Innovative Partnership Model Moves Scajaquada Creek Restoration Forward in Forest Lawn

Mark Grisanti

April 4, 2014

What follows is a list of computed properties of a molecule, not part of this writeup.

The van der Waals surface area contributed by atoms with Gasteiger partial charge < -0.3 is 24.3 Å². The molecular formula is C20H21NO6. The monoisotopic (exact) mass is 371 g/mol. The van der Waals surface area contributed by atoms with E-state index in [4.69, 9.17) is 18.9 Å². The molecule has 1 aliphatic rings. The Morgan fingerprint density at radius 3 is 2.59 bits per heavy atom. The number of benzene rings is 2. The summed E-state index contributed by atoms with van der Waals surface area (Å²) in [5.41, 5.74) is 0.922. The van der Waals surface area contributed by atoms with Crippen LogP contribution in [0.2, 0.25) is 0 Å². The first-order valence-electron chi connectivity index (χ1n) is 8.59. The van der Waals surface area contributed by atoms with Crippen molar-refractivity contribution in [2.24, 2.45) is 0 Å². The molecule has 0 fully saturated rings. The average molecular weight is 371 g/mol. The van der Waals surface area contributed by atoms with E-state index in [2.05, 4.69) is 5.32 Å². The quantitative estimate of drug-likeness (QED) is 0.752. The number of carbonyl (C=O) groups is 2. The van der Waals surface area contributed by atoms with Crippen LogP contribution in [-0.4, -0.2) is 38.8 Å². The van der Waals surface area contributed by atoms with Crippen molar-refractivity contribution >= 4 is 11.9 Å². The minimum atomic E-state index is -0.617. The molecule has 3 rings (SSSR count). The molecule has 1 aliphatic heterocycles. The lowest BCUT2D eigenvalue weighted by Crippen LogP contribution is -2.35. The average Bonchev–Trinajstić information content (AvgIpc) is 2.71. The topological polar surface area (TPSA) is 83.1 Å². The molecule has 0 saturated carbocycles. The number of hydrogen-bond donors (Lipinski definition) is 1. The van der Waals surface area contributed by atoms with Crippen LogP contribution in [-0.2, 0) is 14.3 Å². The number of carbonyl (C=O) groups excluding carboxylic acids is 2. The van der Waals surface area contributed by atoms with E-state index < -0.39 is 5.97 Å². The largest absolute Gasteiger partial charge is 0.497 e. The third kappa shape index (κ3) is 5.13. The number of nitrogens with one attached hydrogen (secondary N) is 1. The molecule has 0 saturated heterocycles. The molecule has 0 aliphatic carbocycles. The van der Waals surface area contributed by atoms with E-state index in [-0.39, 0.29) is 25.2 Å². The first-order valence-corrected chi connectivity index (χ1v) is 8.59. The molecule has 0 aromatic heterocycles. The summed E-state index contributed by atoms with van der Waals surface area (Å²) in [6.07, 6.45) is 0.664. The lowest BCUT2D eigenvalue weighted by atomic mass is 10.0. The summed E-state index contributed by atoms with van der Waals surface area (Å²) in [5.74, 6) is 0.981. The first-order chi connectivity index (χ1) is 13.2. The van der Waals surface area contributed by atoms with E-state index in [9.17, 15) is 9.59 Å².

Supported by a $100,000 grant from the New York Economic Development Capital Program, secured by NYS Senator Mark Grisanti, the first step in the efforts to restore Scajaquada Creek has been completed, with the release today of a detailed report on creek habitat and water quality in the 2 ½ mile portion of Scajaquada Creek that daylights and meanders through Forest Lawn.The report is the result of a two-year collaboration between the Forest Lawn Heritage Foundation, Buffalo Niagara Riverkeeper and the U.S. Army Corps of Engineers. It highlights the serious challenges that pose a threat to the long-term viability of Scajaquada Creek itself and to the waterways fed by the creek.“The profound power of Senator Grisanti’s vision coupled with the experience and expertise of Buffalo Niagara Riverkeeper and the U.S. Army Corps of Engineers has culminated in the successful completion of this valuable study,” said Joseph P. Dispenza, President of the Forest Lawn Heritage Foundation. “It will benefit all of us today and for generations to come.”The study, which began last year, was undertaken in support of the Forest Lawn Heritage Foundation’s efforts to improve the bridges, abutments and retaining walls spanning Scajaquada Creek within Forest Lawn Cemetery. It included field assessments of Scajaquada Creek habitat and water quality, and establishes a “baseline” set of conditions to measure threats to the creek’s infrastructure stability and to assess flood risks.“This data allows us to pinpoint areas of opportunity and establish threats to critical infrastructure,” said Major Michael A. Busby, Deputy District Commander U.S. Army Corps of Engineers. “Through this work, we were also able to establish a ‘water budget’ between Forest Lawn Cemetery and the downstream Hoyt Lake while developing surface and sub-surface models of water flow in the creek.”Beyond the insights that will guide planning efforts within Forest Lawn, the study provides the information necessary to establish a roadmap for creek restoration upstream and downstream. In addition, the results can be used by the Niagara River Remedial Action Committee to chart a course in eliminating Scajaquada Creek as a source of contaminated sediments to the Niagara River Area of Concern.“At the end of the day, water quality is a bi-partisan issue, so, when we’re presented with an opportunity to restore an important waterway like Scajaquada Creek, we have to take it.” said New York State Senator Mark Grisanti, “That’s particularly important here in Western New York, which is so dependent on our ‘Blue Economy’ as an engine for growth and development. The completion of this study is a critical step in moving the ultimate vision forward for Scajaquada Creek from a community liability to a community asset. I remain deeply committed to that vision, and will certainly do whatever I can to see it realized.”“We thank Senator Grisanti for bringing critical resources to Forest Lawn and Scajaquada Creek that we have been able to leverage through our partnership with the Army Corps of Engineers,” said Jill Jedlicka, Executive Director of Buffalo Niagara Riverkeeper. “Our collective work over the past two years is providing critical information, data and technical analysis needed for the next steps of creek restoration. There continues to be significant community support and forward momentum towards the transformation of this once forgotten waterway into a healthy and vibrant natural asset.”